Many teams using Ideal Time have found that their ultimate effort exceeds initial programmer estimates by 1-2x, and that this stabilizes, within an acceptable range, over a few iterations. On a task by task basis the ratio will vary, but over an entire iteration, the ratios that teams develop have proven to remain pretty consistent. For a given team, a known historical ratio of Ideal Time to real time can be especially valuable in planning releases. A team may quickly look at the required functionality and provide a high level estimate of 200 ideal days. If the team's historical ratio of ideal to real is about 2.5, the team may feel fairly confident in submitting an estimate of 500 project days. In fixed-bid scenarios, this kind of estimate can be reliable.
Ideal time vs. Real time
When programmers estimate their tasks, they normally use “ideal time” – time spent exclusively on the task, with no interruptions and in a good work disposition. When you bill the client, you have to take into account the real time the programmers use to get the job done – we billed by the hour so we also delivered a detailed log on how each hour was used.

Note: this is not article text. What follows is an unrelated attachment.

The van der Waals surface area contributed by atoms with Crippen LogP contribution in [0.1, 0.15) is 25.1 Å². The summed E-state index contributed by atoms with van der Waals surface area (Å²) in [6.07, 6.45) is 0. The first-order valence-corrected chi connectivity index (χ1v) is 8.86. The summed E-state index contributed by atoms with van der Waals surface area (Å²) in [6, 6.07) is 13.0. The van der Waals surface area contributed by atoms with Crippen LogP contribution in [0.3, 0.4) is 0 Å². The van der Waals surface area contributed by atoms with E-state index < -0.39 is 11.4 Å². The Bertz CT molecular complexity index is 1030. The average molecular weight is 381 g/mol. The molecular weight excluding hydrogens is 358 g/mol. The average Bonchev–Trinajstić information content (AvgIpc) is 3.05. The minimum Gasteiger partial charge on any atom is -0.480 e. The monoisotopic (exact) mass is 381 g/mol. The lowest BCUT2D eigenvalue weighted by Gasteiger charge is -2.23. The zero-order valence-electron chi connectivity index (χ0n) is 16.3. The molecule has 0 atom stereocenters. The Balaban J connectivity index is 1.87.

One of the confusing aspects of XP is that you have the programmers estimating their tasks with the client present. So if the client pays for 40 hours / week of programmer work, he’ll have a tough time understanding why the programmer only signs up for 15 or (if you bill by the hour) why he is billed 6 hours for something that was estimated as 2 hours.
As we see it, there are two options:
- make one estimated hour equal to one real hour
- "train" everyone to treat the estimated hours as something completely unrelated to real time.
Th above point number 1 has the advantage that the communication with the client is clearer. Also, the programmers can use the real time they needed to complete a similar task for their estimation. The down side is that if they work on several tasks in the same time segment they’ll have troubles keeping count on how much time they needed for each one. And there will still be inconsistencies between the estimated times and the real ones.